Kettmann and Canseco – Bash Brothers, 2005

Writer Steve Kettmann joins Jose Canseco down in the steroid scandal dirt and amazingly adds no credibility.

News item: "The New Yorker" magazine fingers former San Francisco Chronicle writer Steve Kettmann as the ghost writer for Jose Canseco's best-selling book "Juiced: Wild Times, Rampant 'Roids, Smash Hits and How Baseball Got Big" in its March 7 issue.

So what, you say? It's not that surprising that Canseco needed bigtime help in translating his vivid recollections to print. After all, no one has ever confused Jose for any best-selling author other than Pete Rose, perhaps.

Well, some, myself included, had previously listed Kettmann as an important, seemingly-independent and credible character reference for Canseco's claims. I based my comments on an article penned by Kettmann that ran in "Salon" magazine just a few months ago, in December, 2004.

Here is what Kettmann said: "I covered the Oakland A's for the San Francisco Chronicle in the '90s and can say that people in the A's organization will tell you behind closed doors that Mark McGwire used to stand around in the weight room, making jokes, rather than lifting weights. That's because the injections he was getting in the ass were taking care of all the bulking up he needed."

Salon link

Kettmann's credibility was established by the fact that he covered the Oakland A's during the period when Canseco and allegedly others used steroids. Unfortunately, it was unknown back in December, 2004 that Kettmann was in bed with Canseco. Of course, Kettmann didn't point that out.

As a result, there was no way at that time that anyone other than Kettmann and Canseco knew they were writing a kiss-and-tell book together. Would that maybe, just slightly slant Kettmann's objectivity?

Does anyone think that Kettmann's role as Canseco's mouthpiece does not mean more cash in his pocket? As a result, wouldn't more controversy and notoriety be a good thing to sell more books?

OK, you might ask what is so wrong with that, other than slamming McGwire, that is? Kettmann was just helping to create buzz for the upcoming book, right?

Well, it's not so simple.

It turns out that Mr. Kettmann has his own checkered past that puts every word he writes about this matter into serious question.

In 1999, during Mark McGwire's Cardinals days, this same writer penned a glowing piece in "Wired" magazine about McGwire's training regimen. "McGwire: Athlete of the Future" was its title.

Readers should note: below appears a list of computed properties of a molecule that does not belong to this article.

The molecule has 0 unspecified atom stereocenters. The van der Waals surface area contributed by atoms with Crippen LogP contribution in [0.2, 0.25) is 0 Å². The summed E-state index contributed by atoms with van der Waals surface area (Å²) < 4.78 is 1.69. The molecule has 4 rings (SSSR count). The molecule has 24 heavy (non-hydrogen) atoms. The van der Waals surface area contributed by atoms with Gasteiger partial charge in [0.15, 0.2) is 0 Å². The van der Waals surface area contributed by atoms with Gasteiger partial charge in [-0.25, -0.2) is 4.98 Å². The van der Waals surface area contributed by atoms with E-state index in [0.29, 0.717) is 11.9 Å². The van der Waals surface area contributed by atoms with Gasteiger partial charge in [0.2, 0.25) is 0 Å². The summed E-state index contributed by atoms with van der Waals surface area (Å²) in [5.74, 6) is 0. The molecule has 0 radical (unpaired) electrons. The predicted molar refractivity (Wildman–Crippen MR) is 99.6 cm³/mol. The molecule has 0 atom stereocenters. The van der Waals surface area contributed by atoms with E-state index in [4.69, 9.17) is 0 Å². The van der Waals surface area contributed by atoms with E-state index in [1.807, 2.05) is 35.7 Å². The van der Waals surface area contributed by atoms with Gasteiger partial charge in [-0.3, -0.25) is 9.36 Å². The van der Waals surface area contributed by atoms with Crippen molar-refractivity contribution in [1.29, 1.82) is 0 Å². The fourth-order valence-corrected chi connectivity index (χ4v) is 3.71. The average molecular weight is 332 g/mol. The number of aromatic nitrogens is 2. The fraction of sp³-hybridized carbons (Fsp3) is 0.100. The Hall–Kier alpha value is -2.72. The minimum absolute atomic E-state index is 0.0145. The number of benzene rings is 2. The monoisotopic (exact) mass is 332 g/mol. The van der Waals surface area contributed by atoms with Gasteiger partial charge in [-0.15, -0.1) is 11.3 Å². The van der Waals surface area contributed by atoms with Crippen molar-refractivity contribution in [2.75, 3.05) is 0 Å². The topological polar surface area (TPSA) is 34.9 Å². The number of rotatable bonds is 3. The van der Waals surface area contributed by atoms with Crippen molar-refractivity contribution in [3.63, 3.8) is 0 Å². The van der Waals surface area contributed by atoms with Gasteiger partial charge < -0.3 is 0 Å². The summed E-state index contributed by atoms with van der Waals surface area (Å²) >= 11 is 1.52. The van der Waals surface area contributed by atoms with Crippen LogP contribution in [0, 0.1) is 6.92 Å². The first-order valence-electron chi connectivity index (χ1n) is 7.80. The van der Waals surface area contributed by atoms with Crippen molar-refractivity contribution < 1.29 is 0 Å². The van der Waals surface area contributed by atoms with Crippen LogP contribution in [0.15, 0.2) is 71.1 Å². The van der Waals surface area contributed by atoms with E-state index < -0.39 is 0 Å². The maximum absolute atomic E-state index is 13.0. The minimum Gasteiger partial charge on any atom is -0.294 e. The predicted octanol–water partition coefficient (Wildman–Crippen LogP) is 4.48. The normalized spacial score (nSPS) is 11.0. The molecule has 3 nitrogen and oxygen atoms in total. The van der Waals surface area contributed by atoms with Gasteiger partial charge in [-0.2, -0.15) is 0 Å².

Only androstenedione was mentioned, with no hint of the more serious claims that Kettmann and Canseco so vividly remembered five years later.

Said Kettmann in "Wired": "The years of weight lifting, controlled diet, and cardiovascular training have helped McGwire craft his swing… McGwire intensified his workouts during the early '90s when he was injured several years in a row and had extra time to use the Oakland Athletics' weight room. Some in the press even blamed the injuries on his weight-lifter physique. But McGwire got smarter about lifting and did more cardiovascular to keep his weight constant as he added strength… McGwire brings a single-mindedness to his workouts few understand."

Wired link

How can that be that in 1999, Kettmann praises the man, Mark McGwire, who in 2004, he bashes for regularly blowing off workouts and having used steroids years before.

Which way is it, Steve? Should we trust your 1999 recollections of the early ‘90s or your 2004 recollection of the same period? Or did buddying up with Canseco improve your memory?

In all fairness, I approached Kettmann for comment back on February 10. Here's what I asked:

"I read your piece in "Salon" with great interest as you recounted common knowledge among A's insiders in the '90's that Mark McGwire was shooting up and did not need to train as a result.

"The current furor over Jose Canseco's new book brought me back to your comments as a potentially-important collaboration to Canseco, who has almost zero credibility.

"Yet, in researching your body of work further, I also encountered a story you wrote for "Wired" in 1999 that is highly complimentary of Mac's training regimen. While andro is mentioned, there is no implication of any alleged steroid use. Yet, you would have had to know that at the time, based on your statement in the "Salon" article.

"Can you explain the apparent inconsistency?"

Not surprisingly, I did not receive a response. After all, Kettmann got what he wanted. The book has been published, his name is now in lights and he will get his share of the spoils, generated by trashing McGwire, Rafael Palmeiro and many others.

In my book, Steve Kettmann has the same level of credibility as Jose Canseco. In fact, in all reality, it is difficult to distinguish the difference between the two. Kettmann was there in the A's clubhouse back in those days, it seems, but seemingly everyone other than he and Canseco remembers a different version of the story.

In the process, Kettmann became Canseco's new Bash Brother, getting there by slamming his predecessor, Mark McGwire.

Brian Walton can be reached via email

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